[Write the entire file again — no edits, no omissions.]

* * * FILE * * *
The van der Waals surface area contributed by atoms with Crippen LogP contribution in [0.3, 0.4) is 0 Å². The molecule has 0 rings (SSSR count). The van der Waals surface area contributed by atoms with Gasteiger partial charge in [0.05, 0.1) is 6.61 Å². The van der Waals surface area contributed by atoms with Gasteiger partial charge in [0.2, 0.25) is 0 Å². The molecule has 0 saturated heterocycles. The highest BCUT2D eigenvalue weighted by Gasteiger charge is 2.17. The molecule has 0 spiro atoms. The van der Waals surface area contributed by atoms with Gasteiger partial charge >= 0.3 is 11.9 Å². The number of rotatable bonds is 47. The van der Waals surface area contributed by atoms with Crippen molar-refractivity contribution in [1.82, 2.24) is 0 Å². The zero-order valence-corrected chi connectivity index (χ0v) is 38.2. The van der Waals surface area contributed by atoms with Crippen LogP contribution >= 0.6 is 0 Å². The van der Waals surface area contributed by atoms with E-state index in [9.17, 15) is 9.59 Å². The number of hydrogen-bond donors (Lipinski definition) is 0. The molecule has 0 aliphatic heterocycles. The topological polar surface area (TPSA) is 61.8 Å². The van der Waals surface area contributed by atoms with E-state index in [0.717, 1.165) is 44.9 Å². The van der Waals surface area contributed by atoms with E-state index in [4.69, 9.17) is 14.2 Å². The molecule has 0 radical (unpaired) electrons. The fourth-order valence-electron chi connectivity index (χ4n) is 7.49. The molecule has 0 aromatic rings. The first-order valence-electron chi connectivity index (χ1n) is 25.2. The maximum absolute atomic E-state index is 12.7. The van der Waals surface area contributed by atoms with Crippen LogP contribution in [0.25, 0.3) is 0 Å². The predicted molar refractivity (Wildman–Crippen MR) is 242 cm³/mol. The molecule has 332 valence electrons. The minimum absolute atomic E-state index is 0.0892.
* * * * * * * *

The van der Waals surface area contributed by atoms with Crippen LogP contribution in [0.3, 0.4) is 0 Å². The molecule has 0 rings (SSSR count). The van der Waals surface area contributed by atoms with Gasteiger partial charge in [0.05, 0.1) is 6.61 Å². The van der Waals surface area contributed by atoms with Gasteiger partial charge in [0.2, 0.25) is 0 Å². The molecule has 0 saturated heterocycles. The highest BCUT2D eigenvalue weighted by Gasteiger charge is 2.17. The molecule has 0 spiro atoms. The van der Waals surface area contributed by atoms with Gasteiger partial charge >= 0.3 is 11.9 Å². The number of rotatable bonds is 47. The van der Waals surface area contributed by atoms with Crippen molar-refractivity contribution in [1.82, 2.24) is 0 Å². The zero-order valence-corrected chi connectivity index (χ0v) is 38.2. The van der Waals surface area contributed by atoms with Crippen LogP contribution >= 0.6 is 0 Å². The van der Waals surface area contributed by atoms with E-state index in [9.17, 15) is 9.59 Å². The number of hydrogen-bond donors (Lipinski definition) is 0. The molecule has 0 aliphatic heterocycles. The topological polar surface area (TPSA) is 61.8 Å². The van der Waals surface area contributed by atoms with E-state index in [0.717, 1.165) is 44.9 Å². The van der Waals surface area contributed by atoms with E-state index in [4.69, 9.17) is 14.2 Å². The molecule has 0 radical (unpaired) electrons. The fourth-order valence-electron chi connectivity index (χ4n) is 7.49. The molecule has 0 aromatic rings. The first-order valence-electron chi connectivity index (χ1n) is 25.2. The maximum absolute atomic E-state index is 12.7. The van der Waals surface area contributed by atoms with Crippen LogP contribution in [0.25, 0.3) is 0 Å². The predicted molar refractivity (Wildman–Crippen MR) is 242 cm³/mol. The molecule has 332 valence electrons. The minimum absolute atomic E-state index is 0.0892.